The University of Jordan News UJ President Calls for Adopting Flipped Learning...
  • 29 - May
  • 2023

UJ President Calls for Adopting Flipped Learning Approach in HE

​The University of Jordan (UJ) President, Prof. Nathir Obeidat, called during the scientific forum of the School of Educational Sciences, for adopting the flipped learning approach in the Jordanian universities to alleviate the burdens of the educational process.
The pedagogical approach emerged in higher education in the early years of the 21st century and has witnessed rapid growth since then, Obeidat said during the forum which was patronized by the Chairman of UJ's Board of Trustees, Prof. Adnan Badran.
During his speech, he posed several questions and ideas regarding the future shape of education and UJ's vision for it in the near and distant future, stating that this form of education allows students to engage with new materials through self-directed learning, enabling them to utilize their free-time in meaningful learning experiences.
He pointed out several challenges in implementing this form of education, including the need to formulate a common definition of flipped learning, the necessity of conducting rigorous experimental research that determines outcomes related to the effectiveness of this type of education, the need to establish a global library of open educational resources that support this approach, and the necessity of creating a global network of individuals and academic communities interested in its application.
Obeidat also discussed the future trends that govern higher education, noting that the rapid changes occurring in societies create significant pressures. He emphasized the pressures imposed on universities to provide an environment that takes into account the technological revolution, especially in light of the fourth industrial revolution we are witnessing.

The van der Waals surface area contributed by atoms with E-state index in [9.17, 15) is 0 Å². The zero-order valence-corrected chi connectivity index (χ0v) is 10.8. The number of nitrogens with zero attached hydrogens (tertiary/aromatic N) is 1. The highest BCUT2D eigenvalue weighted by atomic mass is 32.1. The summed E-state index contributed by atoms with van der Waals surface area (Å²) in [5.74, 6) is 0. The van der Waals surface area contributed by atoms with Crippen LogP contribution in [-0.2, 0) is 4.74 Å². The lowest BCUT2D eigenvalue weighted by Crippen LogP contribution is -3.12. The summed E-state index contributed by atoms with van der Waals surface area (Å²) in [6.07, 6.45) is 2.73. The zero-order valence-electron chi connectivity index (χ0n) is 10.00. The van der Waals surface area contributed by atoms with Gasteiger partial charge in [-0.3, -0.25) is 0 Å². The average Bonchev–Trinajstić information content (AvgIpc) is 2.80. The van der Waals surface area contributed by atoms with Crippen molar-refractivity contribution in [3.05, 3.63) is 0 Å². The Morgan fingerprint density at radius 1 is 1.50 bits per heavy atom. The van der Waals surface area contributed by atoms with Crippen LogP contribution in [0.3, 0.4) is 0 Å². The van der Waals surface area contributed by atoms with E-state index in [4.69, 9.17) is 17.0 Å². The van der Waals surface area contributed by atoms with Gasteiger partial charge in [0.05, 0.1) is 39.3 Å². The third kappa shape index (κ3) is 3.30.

Regarding the funding needed by universities, Obeidat explained challenges resulting from the increased cost of classroom education and numbers of students without a corresponding rise in government support. He highlighted the difficulties universities face when deciding to raise tuition fees.
He also emphasized the importance of taking change and its implementation seriously, as it has become crucial to see fundamental changes in educational programs and their outcomes, stressing the need to prepare students for the job market by ensuring their mastery of skills related to their profession and specialization, in addition to general knowledge.
Addressing the challenges, Obeidat also proposed several solutions to reduce the costs of education. Alongside implementing flipped learning, he suggested partial or complete adoption of e-learning, reducing the duration of programs and minimizing the number of needed buildings.
As for other possible solutions, Obeidat mentioned resorting to formative assessment instead of high-stakes examinations, explaining that the majority of students would somewhat fail during examinations because they do not measure the extent of their learning but rather measure the information they retained within a specific time frame.
Obeidat also concluded his speech by expressing his wish for the university and the School of Educational Sciences, which made great efforts in organizing this forum, to achieve their shared mission aimed at advancing and prospering the educational system in all its fields, domains, and forms.